Original Medicare

Medicare Is Health Insurance Provided By The Federal Government.

Medicare has 4 parts: Part A, Part B, Part C and Part D. Medicare Part A (Hospital Insurance) helps to pay for things like hospital stays and inpatient care. Medicare Part B (Medical Insurance) helps to pay for things like doctor visits and procedures at outpatient facilities.

Medicare Part C (Medicare Advantage) is a type of health plan offered by a private insurance company that has a contract with Medicare. Medicare-approved plans offer beneficiaries alternatives to Original Medicare A + B. Part C may have added benefits like the Part B Giveback and Healthy Foods + OTC Card.

Medicare Part D (Prescription Drug Coverage). Part D helps you pay for both generic and brand-name drugs. Prescription drug plans are distributed by private insurance carriers and other companies approved by Medicare. Plans place prescription drugs into different tiers on their formularies.

Medicare Supplement policies are issued from private insurance carriers and help pay some the out-of-pocket costs not paid for by Original Medicare. Except for Massachusetts, Minnesota and Wisconsin, every carrier may only issue standardized policies identified by letters A through N. 

When To Enroll In Medicare

If you are already receiving benefits from the Social Security Administration (SSA) or the Railroad Retirement Board (RRB), you will automatically get Medicare Part A and Medicare Part B beginning the first day of the month you turn 65.

Enrolling in medicare at 65

If you are close to 65 and not yet receiving Social Security or Railroad Retirement Benefits you will have to enroll during your Medicare Initial Enrollment Period (IEP). You may contact Social Security during the 7-month window that includes your 65th birthday month, the 3 months before and the 3 months after.  If you worked for a railroad remember to contact the RRB.

Missing The Initial Enrollment Period

If you don’t enroll in Medicare when first eligible, and you don’t qualify for a Special Enrollment Period (SEP), you can sign up during the General Enrollment Period (GEP). The General Enrollment Period is spans from January 1-March 31 each year.  Your coverage will not start until July 1.  

Choices for Medicare-eligible individuals
currently in a Employer group health plan

Medicare When Working Past Age 65

If you plan to keep working, you still have a 7-month Initial Enrollment Period (IEP) when you turn 65.  If you qualify to delay both Medicare Parts A & B, you can do so without penalty as long as you enroll within 8-months of either losing your or your spouse’s employer group health coverage.  Enroll during the 8-month Special Enrollment Period (SEP) and provide proof of creditable prescription drug coverage to avoid a Part D penalty.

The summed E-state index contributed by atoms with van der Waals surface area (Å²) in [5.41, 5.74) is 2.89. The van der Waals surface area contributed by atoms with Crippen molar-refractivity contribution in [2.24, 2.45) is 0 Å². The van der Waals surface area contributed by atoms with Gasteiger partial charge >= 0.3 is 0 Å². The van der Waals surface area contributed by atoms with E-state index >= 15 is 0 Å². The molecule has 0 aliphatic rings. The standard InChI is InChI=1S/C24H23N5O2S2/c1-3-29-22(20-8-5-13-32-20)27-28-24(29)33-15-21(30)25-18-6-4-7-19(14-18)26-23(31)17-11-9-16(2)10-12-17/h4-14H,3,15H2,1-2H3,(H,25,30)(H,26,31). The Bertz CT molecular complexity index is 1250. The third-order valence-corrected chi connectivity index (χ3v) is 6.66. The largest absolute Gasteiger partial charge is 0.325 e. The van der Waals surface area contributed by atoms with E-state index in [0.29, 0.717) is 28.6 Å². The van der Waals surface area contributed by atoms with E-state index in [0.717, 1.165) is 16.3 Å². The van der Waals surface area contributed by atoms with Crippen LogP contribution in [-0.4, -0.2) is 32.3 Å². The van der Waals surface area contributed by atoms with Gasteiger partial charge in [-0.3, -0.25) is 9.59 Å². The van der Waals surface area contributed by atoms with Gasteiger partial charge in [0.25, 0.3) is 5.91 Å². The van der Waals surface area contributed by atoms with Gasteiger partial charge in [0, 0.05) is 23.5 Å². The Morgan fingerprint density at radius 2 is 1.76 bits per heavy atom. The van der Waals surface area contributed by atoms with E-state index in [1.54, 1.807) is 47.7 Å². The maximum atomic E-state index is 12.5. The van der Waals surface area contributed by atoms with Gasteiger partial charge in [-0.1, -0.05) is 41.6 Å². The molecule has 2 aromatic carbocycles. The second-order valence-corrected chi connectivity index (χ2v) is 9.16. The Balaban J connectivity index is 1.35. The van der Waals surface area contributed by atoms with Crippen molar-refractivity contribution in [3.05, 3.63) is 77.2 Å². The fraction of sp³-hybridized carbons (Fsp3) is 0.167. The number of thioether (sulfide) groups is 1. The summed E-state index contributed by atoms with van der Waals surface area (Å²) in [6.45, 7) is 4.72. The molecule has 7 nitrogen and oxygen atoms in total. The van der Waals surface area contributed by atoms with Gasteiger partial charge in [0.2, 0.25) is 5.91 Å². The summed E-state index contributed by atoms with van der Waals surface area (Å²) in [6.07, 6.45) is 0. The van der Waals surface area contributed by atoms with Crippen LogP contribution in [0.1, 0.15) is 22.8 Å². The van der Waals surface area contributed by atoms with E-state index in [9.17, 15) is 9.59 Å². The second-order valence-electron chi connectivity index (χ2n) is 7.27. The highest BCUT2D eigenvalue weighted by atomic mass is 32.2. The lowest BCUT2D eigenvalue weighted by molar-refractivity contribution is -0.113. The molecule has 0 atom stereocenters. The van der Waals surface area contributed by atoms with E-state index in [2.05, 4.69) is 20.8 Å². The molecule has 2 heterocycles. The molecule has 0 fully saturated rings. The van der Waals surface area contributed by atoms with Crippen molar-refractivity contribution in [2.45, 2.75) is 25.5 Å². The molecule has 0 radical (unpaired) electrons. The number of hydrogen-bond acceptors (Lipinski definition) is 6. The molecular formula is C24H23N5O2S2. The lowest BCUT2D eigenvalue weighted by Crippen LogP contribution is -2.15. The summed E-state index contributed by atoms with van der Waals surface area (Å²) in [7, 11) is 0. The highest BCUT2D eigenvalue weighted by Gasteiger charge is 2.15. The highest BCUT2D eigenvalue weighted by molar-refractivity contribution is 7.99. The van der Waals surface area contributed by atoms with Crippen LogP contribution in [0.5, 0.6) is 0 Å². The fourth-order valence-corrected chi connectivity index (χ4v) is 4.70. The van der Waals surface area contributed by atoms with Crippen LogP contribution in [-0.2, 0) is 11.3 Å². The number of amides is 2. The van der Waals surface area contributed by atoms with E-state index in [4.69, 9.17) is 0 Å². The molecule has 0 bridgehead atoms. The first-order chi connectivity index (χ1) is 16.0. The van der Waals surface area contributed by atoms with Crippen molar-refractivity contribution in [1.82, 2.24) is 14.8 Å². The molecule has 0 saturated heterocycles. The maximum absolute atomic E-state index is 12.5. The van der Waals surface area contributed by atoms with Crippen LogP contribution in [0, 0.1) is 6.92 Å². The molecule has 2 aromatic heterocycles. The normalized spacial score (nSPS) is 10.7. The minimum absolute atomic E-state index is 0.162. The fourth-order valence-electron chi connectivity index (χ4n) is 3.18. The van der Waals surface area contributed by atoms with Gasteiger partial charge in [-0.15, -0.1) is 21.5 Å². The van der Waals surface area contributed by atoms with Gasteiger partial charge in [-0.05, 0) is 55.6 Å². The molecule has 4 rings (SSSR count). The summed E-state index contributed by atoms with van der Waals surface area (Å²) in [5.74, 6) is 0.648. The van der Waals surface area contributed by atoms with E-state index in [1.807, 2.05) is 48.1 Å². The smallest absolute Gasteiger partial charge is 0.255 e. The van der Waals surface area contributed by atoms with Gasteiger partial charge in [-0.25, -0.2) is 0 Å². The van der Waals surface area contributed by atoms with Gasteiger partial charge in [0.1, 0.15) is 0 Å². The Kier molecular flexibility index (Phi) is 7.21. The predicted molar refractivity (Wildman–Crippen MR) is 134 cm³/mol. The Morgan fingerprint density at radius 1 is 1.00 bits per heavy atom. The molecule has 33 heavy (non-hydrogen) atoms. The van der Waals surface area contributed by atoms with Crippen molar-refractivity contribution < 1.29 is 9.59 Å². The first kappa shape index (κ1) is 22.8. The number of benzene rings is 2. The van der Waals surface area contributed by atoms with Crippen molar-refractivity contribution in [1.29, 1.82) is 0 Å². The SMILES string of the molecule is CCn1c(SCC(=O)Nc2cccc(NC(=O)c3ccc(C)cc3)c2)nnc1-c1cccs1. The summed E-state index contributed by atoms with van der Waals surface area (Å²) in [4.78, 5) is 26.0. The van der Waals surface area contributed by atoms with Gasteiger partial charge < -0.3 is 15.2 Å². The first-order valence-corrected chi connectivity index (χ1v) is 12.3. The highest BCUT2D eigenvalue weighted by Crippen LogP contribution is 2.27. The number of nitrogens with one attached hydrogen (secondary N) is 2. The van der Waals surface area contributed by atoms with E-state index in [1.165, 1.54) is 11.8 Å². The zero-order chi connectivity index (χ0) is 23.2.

Having Creditable Drug Coverage

Before you delay Medicare be sure that you have creditable prescription drug coverage.  Your or your spouse’s employer group health coverage must be as good as the standard Medicare Part D plan coverage.  If your employer’s drug coverage isn’t creditable, you will need to enroll in a plan during your Initial Enrollment Period (IEP) to avoid a Part D penalty.  

Frequently Asked Questions (FAQ)

Original Medicare Coverage FAQ

What is Original Medicare?

Original Medicare consists of Medicare Part A (hospital coverage) and Medicare Part B (medical coverage). It’s a federal health insurance program for individuals 65 or older; under 65 who have a qualifying disability; and of any age with a diagnosis of End-Stage Renal Disease (ESRD) or Amyotrophic Lateral Sclerosis (ALS, also called Lou Gehrig’s disease).  

 


What is Original Medicare Part A?

Original Medicare Part A is hospital coverage. It helps pay for hospital stays and inpatient care in hospitals.

 


What is Original Medicare Part B?

Original Medicare Part B is medical coverage. It helps pay for doctor visits and outpatient care.

 


Is Medicare the same as Medicaid?

No. Medicare and Medicaid are both government programs that help people pay for health care, but they are not the same thing.

Medicare is a federal program that provides health care coverage for people who are 65 or older or have certain qualifying disabilities.

Medicaid is a joint state and federal program that provides health care coverage for individuals and families with limited incomes. “Dual eligibility” means you qualify for both Medicare and Medicaid.

 


Can I get my prescription drugs covered under Original Medicare?

No. Original Medicare doesn’t cover prescription drugs. Part A may cover some drugs you get as an inpatient. Otherwise, prescription drug coverage, also known as Medicare Part D, is available separately through private insurance companies approved by Medicare. You can get prescription drug coverage either through a stand-alone Part D plan (PDP) or a Medicare Advantage plan (MAPD) that includes prescription drug benefits.

 


Does Original Medicare cover vision, dental, or hearing care?

Generally, no. Original Medicare doesn’t cover routine vision or dental care, eyeglasses, or hearing aids. Part B may cover some dental or vision services if you meet certain conditions and they are considered medically necessary, but you’ll have to check with your health care provider and Medicare first. Many Medicare Advantage (Part C) plans, however, do offer these benefits. Be sure to compare the benefits of all plan options to find the coverage that best fits your needs. 

 


Does Original Medicare pay for a nursing home stay?

Original Medicare Part A pays for some skilled nursing services, but doesn’t cover long-term or custodial care (daily life activities like eating and bathing). You’d also still be responsible for a portion of the costs, such as deductibles, copays and coinsurance.

Medicare Advantage FAQ

What is a Medicare Advantage plan?

Medicare Advantage plans (Part C) can combine Parts A, B, and D in a single plan. All Medicare Advantage plans include:

  •  All the benefits and coverage of Medicare Part A
  • All the benefits and coverage of Medicare Part B


Plus, Medicare Advantage plans can include:

  • Prescription drug coverage (Part D)
  • Routine vision, dental, and hearing coverage